• Bill Clo
        • 12 years ago

        But there are folk out there who 1) keep their devices long after they become “obselete”, and 2) really hate sending a unit back to the factory for a new battery when it should be an easy replacement by the user…

        • Zyphos
        • 12 years ago

        No, technically it’s not a huge drawback. But, money doesn’t grow on trees no matter what the cost.

        If somehow this MP3 player were only $10 to replace, I could justify replacing it. Since it’s not, it seems silly to have to go spend more money on: A) The same device again, potentially off of ebay or an auction site, since it will likely be passed it’s life expectancy or B) A new device, when all that is wrong is a dead battery.

        Besides, I despise expensive “disposable” consumer items. I can appreciate company C wanting to continue to make money, but don’t plan obsolescence for a device that may still work fine. One primary reason I don’t buy an iPod. They planned for you to have to pay to replace the battery by shipping it back. Meh.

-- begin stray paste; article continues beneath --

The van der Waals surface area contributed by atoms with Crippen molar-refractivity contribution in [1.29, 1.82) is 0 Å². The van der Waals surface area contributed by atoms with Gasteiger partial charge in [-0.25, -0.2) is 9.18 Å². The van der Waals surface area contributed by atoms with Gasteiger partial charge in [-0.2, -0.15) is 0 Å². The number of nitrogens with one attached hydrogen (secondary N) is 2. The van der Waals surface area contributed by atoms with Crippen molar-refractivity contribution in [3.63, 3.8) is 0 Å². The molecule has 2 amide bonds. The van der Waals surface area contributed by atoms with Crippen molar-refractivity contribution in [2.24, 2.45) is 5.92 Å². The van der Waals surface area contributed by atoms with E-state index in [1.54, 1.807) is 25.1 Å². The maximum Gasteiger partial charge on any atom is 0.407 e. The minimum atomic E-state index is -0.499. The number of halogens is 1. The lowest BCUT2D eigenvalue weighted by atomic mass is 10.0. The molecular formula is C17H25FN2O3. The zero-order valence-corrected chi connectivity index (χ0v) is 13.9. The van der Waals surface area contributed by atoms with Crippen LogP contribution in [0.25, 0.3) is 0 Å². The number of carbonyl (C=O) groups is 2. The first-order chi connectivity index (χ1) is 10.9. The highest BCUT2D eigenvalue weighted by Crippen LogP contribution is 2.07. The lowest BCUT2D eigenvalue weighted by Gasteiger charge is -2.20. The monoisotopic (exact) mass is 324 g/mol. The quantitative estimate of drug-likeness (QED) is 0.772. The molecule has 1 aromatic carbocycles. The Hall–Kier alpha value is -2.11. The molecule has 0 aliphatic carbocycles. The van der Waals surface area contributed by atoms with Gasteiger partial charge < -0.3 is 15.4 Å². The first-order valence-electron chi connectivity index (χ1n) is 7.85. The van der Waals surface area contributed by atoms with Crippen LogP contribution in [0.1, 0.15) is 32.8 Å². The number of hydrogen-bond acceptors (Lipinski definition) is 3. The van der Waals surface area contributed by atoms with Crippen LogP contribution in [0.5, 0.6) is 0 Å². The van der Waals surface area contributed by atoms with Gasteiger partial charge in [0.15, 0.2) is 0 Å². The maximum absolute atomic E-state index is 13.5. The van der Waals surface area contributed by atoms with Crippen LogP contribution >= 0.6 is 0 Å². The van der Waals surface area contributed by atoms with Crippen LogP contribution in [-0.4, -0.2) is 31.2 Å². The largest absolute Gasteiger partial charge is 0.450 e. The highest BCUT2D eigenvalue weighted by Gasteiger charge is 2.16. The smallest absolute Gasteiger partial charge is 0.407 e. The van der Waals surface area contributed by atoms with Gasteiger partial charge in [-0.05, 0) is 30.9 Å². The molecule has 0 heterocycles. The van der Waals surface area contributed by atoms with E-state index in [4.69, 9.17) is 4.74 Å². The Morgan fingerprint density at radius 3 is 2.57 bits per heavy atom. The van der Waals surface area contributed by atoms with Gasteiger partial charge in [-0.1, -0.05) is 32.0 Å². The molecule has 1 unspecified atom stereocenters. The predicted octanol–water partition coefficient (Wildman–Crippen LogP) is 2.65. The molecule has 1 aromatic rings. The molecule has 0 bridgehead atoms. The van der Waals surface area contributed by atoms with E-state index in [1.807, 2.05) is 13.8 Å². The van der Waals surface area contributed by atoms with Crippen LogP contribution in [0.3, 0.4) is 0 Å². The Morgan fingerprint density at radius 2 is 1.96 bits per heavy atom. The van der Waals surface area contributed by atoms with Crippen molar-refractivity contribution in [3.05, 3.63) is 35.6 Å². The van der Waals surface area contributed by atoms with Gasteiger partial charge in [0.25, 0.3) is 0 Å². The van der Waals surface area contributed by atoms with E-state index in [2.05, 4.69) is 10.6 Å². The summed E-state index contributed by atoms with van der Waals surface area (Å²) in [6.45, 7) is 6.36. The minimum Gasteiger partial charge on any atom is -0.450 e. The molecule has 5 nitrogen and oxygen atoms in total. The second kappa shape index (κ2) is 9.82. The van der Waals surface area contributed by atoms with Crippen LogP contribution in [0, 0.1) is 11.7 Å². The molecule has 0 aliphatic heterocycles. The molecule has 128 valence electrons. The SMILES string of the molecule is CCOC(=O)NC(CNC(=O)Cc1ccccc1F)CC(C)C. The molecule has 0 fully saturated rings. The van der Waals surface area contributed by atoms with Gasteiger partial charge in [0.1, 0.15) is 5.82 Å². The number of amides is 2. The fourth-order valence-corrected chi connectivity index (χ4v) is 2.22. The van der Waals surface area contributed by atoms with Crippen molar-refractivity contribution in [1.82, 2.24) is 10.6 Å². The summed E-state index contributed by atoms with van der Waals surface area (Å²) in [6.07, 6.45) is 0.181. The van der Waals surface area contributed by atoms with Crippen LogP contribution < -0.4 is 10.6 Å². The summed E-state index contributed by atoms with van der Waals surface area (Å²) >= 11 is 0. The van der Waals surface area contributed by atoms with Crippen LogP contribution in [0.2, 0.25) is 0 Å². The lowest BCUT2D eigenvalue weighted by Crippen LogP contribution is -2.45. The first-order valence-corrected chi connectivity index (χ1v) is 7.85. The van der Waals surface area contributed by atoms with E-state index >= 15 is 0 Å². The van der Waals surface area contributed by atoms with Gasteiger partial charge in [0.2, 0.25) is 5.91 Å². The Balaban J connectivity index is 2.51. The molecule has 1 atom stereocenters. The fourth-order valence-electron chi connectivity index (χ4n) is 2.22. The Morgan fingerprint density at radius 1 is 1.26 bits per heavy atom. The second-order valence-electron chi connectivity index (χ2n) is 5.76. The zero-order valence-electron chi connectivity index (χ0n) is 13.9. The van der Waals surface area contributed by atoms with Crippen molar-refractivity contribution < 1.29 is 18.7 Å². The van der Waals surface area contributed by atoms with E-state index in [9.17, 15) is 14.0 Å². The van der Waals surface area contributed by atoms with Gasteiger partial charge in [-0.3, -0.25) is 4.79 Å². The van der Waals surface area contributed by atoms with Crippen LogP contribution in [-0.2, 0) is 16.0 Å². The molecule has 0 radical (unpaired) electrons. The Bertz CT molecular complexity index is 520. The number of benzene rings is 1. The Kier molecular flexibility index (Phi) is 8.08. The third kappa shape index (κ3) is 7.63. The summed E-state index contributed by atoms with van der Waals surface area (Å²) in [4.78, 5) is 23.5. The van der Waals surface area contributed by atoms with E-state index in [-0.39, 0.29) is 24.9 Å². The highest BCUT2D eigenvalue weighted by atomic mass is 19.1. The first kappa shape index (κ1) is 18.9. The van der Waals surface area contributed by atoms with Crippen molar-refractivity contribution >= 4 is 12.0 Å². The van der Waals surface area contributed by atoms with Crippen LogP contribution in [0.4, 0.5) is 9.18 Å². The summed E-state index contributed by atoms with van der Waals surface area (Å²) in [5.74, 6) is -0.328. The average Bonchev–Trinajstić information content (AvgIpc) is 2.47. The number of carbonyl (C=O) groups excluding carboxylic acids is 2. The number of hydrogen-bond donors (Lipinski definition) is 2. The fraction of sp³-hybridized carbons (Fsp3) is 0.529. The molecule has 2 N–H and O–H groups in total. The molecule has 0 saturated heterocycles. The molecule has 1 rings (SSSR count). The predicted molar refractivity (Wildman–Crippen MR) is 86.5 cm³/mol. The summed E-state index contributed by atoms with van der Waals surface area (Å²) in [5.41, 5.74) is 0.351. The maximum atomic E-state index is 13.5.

Just my opinion.

    • Justice
    • 12 years ago

    My daughter has the exact model you picture above. It’s freaking fantastic. Integrates perfectly with WMP11, no drivers needed. Although I don’t see it mentioned in your posting, (Maybe she does have a different model) but hers has a built in FM tuner in hers, and it even will record the songs broad casted!

    This unit is definitely a “Shuffle” killer.

    • paulWTAMU
    • 12 years ago

    I’ve long liked the Sansa MP3 players; good to see them getting some love 🙂

    • Flying Fox
    • 12 years ago

    I don’t think I have ever since these player pictured side-by-side with CPUs for a size comparison, and that’s a Phenom too. Yay!